In the album credits David Byrne thanks the Dirty Dozen Brass Band, the Rebirth Brass Band and Hypnotic Brass Ensemble (among an array of other artists) for their inspiration, and it's worth mentioning this, because that inspiration is an important element of this eccentric but brilliant collaboration.
You can clearly hear the voices of both Byrne and St Vincent - aka Annie Clark - not just in their distinctive beautiful careening vocals, but in the nuance of the arrangements also.
But it's a delightful surprise to find them both mostly eschewing an alt-rock palette, and embracing the sound of a large vivacious brass band fleshed out with various beats and keys, and the occasional guitar.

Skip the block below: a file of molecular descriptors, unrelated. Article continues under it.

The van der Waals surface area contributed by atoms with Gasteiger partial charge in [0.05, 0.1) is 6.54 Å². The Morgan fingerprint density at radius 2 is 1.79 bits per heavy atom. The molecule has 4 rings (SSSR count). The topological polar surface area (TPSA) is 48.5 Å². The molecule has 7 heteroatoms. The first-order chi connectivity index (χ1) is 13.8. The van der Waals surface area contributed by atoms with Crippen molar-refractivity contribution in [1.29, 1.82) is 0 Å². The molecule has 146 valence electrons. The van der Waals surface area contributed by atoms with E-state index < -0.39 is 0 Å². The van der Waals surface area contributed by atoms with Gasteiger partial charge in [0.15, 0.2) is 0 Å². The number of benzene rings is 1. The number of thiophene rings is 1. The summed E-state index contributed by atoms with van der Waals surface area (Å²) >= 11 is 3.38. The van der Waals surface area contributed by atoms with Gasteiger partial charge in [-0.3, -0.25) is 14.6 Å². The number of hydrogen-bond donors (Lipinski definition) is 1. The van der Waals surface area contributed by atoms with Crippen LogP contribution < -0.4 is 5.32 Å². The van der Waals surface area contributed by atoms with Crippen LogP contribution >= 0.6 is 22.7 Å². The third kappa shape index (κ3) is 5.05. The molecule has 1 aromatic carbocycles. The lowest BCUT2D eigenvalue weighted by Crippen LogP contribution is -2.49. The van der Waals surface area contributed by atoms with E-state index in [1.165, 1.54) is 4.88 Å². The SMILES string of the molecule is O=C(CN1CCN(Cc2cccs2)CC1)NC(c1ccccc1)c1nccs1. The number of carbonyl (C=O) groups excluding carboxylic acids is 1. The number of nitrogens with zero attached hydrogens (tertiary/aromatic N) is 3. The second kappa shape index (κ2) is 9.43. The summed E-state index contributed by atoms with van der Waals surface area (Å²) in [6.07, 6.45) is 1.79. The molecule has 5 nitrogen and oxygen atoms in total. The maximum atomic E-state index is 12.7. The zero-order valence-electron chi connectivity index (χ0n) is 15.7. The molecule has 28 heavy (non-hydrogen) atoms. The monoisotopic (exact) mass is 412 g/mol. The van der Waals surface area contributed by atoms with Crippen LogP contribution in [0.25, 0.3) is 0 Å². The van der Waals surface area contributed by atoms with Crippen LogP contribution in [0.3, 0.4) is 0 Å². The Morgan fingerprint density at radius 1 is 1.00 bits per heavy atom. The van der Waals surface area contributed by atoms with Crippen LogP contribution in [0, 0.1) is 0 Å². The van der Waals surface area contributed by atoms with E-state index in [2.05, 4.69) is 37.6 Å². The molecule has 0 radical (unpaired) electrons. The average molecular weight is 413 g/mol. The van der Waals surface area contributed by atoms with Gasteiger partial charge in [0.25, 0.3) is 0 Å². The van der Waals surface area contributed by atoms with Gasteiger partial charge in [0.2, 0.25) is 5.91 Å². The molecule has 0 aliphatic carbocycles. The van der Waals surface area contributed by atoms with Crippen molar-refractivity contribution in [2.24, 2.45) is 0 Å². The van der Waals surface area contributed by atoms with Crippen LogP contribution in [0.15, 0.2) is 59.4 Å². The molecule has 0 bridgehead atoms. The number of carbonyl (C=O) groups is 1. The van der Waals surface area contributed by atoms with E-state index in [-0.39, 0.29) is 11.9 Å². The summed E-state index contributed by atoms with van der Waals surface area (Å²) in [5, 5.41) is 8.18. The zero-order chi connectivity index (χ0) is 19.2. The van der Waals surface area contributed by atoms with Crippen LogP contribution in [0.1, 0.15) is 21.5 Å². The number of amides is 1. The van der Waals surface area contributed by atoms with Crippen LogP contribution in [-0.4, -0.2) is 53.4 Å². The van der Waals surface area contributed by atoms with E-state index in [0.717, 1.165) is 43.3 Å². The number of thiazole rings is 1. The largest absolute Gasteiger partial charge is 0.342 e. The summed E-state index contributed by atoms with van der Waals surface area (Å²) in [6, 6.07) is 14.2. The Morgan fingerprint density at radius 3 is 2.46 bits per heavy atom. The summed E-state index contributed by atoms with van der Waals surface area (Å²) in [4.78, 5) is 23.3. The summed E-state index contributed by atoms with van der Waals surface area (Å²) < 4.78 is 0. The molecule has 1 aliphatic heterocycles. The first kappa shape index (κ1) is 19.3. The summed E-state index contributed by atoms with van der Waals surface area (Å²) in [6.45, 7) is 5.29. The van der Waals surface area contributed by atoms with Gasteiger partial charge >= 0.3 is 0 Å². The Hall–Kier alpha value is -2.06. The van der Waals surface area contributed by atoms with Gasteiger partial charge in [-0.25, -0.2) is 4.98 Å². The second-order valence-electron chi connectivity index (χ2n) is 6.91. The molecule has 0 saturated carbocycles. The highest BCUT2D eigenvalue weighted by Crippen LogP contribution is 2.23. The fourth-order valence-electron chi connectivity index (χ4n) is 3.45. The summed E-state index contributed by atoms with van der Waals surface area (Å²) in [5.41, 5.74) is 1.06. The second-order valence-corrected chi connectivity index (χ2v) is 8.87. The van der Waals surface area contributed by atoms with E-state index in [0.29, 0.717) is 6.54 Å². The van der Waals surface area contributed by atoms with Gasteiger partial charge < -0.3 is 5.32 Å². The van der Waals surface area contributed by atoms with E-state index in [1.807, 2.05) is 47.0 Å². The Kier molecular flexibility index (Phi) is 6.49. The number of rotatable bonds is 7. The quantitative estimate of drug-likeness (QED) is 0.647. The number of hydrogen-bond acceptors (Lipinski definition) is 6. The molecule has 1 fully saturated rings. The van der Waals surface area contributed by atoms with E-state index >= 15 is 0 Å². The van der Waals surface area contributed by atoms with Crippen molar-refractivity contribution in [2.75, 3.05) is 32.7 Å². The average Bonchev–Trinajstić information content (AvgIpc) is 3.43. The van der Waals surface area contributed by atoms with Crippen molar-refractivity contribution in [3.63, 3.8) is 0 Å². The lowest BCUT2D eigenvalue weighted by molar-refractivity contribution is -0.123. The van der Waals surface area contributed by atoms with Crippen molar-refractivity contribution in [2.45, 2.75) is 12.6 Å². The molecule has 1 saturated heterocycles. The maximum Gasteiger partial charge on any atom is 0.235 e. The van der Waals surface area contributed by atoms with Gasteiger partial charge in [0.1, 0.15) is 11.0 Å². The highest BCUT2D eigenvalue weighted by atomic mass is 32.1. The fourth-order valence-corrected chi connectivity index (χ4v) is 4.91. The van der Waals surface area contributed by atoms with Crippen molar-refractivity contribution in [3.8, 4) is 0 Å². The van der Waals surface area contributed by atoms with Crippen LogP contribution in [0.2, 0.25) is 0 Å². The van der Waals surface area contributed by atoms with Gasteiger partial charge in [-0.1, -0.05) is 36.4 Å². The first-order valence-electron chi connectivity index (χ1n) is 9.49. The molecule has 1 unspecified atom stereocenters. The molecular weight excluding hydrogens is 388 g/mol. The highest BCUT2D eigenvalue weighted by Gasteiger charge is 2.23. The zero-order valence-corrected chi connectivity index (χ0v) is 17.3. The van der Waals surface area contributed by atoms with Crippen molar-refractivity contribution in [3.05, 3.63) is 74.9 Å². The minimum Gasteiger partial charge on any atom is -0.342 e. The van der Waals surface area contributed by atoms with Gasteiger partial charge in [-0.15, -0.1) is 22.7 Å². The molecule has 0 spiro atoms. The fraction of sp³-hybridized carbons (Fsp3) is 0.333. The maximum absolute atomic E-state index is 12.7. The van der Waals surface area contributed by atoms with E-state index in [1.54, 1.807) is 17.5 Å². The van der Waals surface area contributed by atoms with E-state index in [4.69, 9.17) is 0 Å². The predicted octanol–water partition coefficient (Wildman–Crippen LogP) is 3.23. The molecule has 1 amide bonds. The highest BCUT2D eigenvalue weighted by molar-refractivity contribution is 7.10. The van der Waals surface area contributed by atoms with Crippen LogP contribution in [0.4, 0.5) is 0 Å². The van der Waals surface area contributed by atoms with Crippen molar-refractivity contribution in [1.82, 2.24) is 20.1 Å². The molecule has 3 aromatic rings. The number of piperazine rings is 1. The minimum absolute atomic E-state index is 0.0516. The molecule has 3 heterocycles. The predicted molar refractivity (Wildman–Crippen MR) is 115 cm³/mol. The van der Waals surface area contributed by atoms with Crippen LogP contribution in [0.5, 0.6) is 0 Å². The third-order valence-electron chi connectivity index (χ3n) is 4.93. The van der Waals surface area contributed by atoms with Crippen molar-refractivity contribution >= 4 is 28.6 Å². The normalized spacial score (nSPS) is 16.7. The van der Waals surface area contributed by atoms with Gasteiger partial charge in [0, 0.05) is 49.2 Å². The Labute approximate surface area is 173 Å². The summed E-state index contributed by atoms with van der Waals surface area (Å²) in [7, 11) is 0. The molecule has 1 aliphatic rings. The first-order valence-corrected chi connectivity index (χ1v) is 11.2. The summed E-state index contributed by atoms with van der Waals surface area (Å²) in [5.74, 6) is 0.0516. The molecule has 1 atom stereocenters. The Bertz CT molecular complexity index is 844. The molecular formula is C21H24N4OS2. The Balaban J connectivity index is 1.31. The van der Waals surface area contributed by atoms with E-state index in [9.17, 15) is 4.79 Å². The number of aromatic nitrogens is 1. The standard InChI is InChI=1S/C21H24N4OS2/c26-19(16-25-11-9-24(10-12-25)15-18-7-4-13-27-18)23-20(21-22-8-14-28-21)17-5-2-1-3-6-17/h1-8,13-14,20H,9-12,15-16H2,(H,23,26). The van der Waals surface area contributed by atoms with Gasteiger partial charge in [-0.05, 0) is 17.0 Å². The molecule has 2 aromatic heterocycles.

They've certainly given their brass players a work out with some intricate, rhythmical brass parts (as on opening track Who), easily roaming from an orchestral sound to hip-hop in an instant (I Should Watch TV and Dinner for Two being brilliant examples), but also tapping into the deep grooves of second-line brass players.
But even when they take off in an 80s dance direction with Lazarus, or get into swooning electro chamber pop on Optimist, it sounds somehow seamless.
The pair know how to cross genres easily, even when keeping within the same soundscape, and with their curious storytelling layered over the top, it's a vibrant, American melting pot of sound.
Verdict: Adventurous brass-based melting pot.
Click here to buy a copy of Love This Giant.